Size and body parts preference: Barn Owl’s prey size preference was studied by multiple choice test.  It is well established that barn owls forage on different weight classes according to prey species (Colvin & McLean 1986; Magrini & Facure 2008).  Hence, in this experiment each prey was categorized into three weight classes according to their body weight, viz., small weight class (SW), medium weight class (MW) and large weight class (LW).  The body weight ranges of prey under each weight class for the three prey species are given in Table 1.  Since M. booduga is relatively a small sized prey (Max. 20g body weight) compared to the others species tested, this species was not segregated into size classes.  Size preferences were tested species wise.  One animal of each weight class of a particular species was offered in a trial.  Before feeding trials, the rats were labeled/marked at their tail with a sticker in which the sex and the weight class were written. During the trials, only one bird was allowed in the aviary and other owls were caged.  Each owl was tested for five days for every experiment.  On the next day, based on the prey remains in the aviary, the preferred weight class, preferred body part of the prey and weight of uneaten parts were recorded and the data so obtained were used to calculate the preference indices of various weight classes and parts.  Parts selection was categorized into (1) entire prey (all parts of prey) (2) head and body (excluding tail) (3) head alone.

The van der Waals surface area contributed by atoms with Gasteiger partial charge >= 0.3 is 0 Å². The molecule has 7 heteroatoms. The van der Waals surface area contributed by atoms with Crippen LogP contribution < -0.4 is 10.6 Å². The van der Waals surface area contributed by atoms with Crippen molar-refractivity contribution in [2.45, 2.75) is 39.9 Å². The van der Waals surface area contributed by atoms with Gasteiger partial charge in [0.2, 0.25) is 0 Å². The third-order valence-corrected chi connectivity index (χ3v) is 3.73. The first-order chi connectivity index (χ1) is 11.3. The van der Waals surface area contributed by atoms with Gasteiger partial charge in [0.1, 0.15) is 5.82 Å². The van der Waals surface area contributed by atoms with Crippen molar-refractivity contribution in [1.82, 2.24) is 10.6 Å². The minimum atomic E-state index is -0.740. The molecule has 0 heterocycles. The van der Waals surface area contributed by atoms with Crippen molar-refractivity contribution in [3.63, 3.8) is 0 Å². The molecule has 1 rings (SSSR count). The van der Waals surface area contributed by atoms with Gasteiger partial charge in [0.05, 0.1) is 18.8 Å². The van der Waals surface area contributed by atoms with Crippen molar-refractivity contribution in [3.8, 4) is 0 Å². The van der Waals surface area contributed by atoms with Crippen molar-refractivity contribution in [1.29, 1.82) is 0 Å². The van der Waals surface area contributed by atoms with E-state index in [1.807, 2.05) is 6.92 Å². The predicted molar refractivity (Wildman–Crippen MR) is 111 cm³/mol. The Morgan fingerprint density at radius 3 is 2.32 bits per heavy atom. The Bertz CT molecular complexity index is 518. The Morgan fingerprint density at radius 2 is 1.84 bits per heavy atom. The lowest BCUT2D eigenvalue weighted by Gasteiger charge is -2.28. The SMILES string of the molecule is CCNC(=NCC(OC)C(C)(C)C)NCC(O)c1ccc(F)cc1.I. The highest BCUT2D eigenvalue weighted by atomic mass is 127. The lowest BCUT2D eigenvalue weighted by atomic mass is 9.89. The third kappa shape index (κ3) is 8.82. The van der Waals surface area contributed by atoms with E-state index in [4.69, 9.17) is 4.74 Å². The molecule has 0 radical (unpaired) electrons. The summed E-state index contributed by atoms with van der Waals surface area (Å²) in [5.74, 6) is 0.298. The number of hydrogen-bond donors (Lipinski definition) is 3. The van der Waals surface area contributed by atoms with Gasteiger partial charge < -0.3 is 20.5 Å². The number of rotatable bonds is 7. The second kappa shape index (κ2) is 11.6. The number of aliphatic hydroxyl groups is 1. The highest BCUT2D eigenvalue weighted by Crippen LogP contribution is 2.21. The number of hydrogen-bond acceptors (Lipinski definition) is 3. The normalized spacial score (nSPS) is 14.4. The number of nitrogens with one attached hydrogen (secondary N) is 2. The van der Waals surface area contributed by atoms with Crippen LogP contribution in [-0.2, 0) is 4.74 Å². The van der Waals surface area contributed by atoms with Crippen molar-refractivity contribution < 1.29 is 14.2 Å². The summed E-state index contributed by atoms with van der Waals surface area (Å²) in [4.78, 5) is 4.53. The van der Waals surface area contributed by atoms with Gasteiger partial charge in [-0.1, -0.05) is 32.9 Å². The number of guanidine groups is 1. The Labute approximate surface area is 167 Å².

Biochemical studies: Total protein, carbohydrate and lipid levels in the brain, liver and muscle tissues were estimated by using the methods described by Lowry et al. (1951), Roe (1955) and Barnes & Blackstock (1973) respectively, for three species of rodents and also for different weight classes.

Statistical Analysis: To investigate the preference of barn owls for different prey species of rodents, Jacobs’ preference index (Jacob 1974) was calculated as



            D =   ---------------

                        r + p -2rp



Where r is the proportion of a particular species in the diet and p is the proportion of that prey in the population.